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The Philosophy of Sartre

Anthony Hatzirnoysis
Copyright Date: 2011
https://www.jstor.org/stable/j.ctt130hb1g
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  • Book Info
    The Philosophy of Sartre
    Book Description:

    Anthony Hatzimoysis gives readers a clear understanding of Sartre's approach to the activity of philosophising and shows how his method favours certain types of analysis. Each chapter considers a range of issues in the Sartrean corpus, including his conception of phenomenology, the question of self-identity, the Sartrean view of conscious beings, his understanding of the self, his theory of value, his notion of human action as both the originator and the outcome of social processes, dialectical reason, and his conception of artistic activity. Providing an introductory guide in plain language for the reader who wishes to understand Sartre's philosophical arguments, The Philosophy of Sartre reconstructs key instances of Sartre's philosophical reasoning at work and shows how certain questions arise for Sartre and what philosophical tools he uses to address those questions.

    eISBN: 978-0-7735-9479-1
    Subjects: Philosophy

Table of Contents

  1. Front Matter
    (pp. i-vi)
  2. Table of Contents
    (pp. vii-viii)
  3. Abbreviations
    (pp. ix-x)
  4. Preface
    (pp. xi-xiv)
  5. CHAPTER ONE A narrative prelude
    (pp. 1-10)

    Sartre enters the systematic study of philosophy with an array of views that will affect the initial choice of themes to explore, and delineate some of the core theses he will later develop. Prominent among those views is that existence is irreducible to thought: the world is not the creation of a web of ideas, and depends for its existence on no design, human or divine. As such, all entities are “contingent”, since they form part of a reality that exists without necessity or reason, and “gratuitous”, as they lack justification, and serve no purpose: they simply are.

    Often stated...

  6. CHAPTER TWO Intentionality
    (pp. 11-22)

    In “Intentionality”, a short article written around 1934, Sartre puts forward the basic thesis of his philosophical outlook: all consciousness is consciousness of something.¹ This apparently innocuous claim will determine some crucial steps in Sartre’s argumentation: it informs his theory of the self; it motivates a new way of thinking about emotions; it guides his analysis of imagination; and it grounds his understanding of human existence. In the next four chapters we shall explore each of these issues in its turn. But, first, we need to address something more basic: what exactly does that claim mean?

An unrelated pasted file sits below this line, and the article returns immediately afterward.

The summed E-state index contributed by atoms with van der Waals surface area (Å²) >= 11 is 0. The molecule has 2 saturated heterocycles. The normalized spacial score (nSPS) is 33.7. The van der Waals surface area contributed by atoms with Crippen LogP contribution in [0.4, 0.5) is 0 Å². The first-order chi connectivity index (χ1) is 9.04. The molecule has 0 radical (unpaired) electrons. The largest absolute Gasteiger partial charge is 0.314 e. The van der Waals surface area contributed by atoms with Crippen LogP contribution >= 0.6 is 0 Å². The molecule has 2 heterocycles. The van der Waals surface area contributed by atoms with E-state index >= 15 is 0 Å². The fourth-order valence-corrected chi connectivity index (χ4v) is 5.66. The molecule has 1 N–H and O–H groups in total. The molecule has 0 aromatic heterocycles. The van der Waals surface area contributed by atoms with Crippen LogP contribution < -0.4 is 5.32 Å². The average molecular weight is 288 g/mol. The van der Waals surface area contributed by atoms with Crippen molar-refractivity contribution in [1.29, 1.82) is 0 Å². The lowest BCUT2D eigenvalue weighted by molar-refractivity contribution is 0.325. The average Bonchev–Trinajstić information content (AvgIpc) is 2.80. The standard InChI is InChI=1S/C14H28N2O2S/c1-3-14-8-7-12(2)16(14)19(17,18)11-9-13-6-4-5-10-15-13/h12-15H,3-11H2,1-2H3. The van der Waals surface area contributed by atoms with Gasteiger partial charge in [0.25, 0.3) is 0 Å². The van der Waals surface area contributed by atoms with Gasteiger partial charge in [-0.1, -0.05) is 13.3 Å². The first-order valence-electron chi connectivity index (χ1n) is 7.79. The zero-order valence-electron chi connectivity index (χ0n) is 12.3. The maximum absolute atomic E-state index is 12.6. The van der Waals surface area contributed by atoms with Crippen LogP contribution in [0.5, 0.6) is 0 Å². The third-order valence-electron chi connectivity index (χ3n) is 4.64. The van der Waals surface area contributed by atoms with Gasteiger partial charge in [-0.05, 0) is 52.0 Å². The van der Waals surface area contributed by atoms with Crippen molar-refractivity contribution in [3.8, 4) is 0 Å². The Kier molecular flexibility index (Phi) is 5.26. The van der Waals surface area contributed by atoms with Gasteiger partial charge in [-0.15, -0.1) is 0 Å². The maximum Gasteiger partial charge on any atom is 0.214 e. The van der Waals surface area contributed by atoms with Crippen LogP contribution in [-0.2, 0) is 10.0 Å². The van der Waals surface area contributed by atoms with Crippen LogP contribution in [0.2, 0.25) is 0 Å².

The claim that all...

  7. CHAPTER THREE The ego
    (pp. 23-40)

    Philosophical tradition has it that where there is thinking, there is an “I” that thinks. This “I” is sometimes seen as an entity dwelling within the mind, an immaterial substance whose activity constitutes our conscious life. Some other times, the “I” is considered as a formal principle that synthesizes disparate perceptions or ideas into complete thoughts. Either way, the I is at the heart of consciousness, sustaining the creation, reception and manipulation of mental content: without an I, conscious activity seems to collapse. Sartre thinks that tradition has it wrong: the I could not be residing inside consciousness since consciousness...

  8. CHAPTER FOUR Emotion
    (pp. 41-78)

    Sketch for a Theory of the Emotions(hereafter, theSketch) has acquired classic status as an original analysis of emotional phenomena, yet its exact position in the philosophical debate over the nature of emotions is hard to determine. It is often argued that Sartre conceives of emotions as actions, but, given the implausibility of such a conception, his sketch can be rescued only by showing that what it outlines is not a general theory of emotion, but an analysis of emotional behaviour (see Barnes 1997; Neu 2000; Solomon 2003).

    We shall see in this chapter that the standard line of...

  9. CHAPTER FIVE Imagining
    (pp. 79-106)

    As I look at a horse coming slowly towards me I am presented, in experience, with that elegant animal. Yet seeing something face to face is not the only way for it to appear to us. I may look at a black and white photograph of a horse by the sea, observe Whistler’s vivid painting, dream that I am edging ahead at the Grand National, or simply visualize a stallion with its thick hair caressed by the light wind. Looking at pictures, having a dream or just imagining something are all phenomena too ordinary for any theory of human experience...

  10. CHAPTER SIX Being
    (pp. 107-124)

    Being and Nothingnessholds pride of place in Sartre’s philosophical corpus. It is the culmination of a decade’s involvement with phenomenological thought and sets the background for the moral, psychoanalytic, aesthetic and political propositions Sartre will articulate in the rest of his writing career. In between the methodological concerns that inform his early work, and the applied research that characterizes most of his later projects, there lies a text of substantial claims about the nature of being. The Greek word for “being” isonand the philosophical “discourse” orlogosabout being isontology. Sartre conducts his ontological enquiry by...

  11. Notes
    (pp. 125-134)
  12. Bibliography
    (pp. 135-140)
  13. Index
    (pp. 141-142)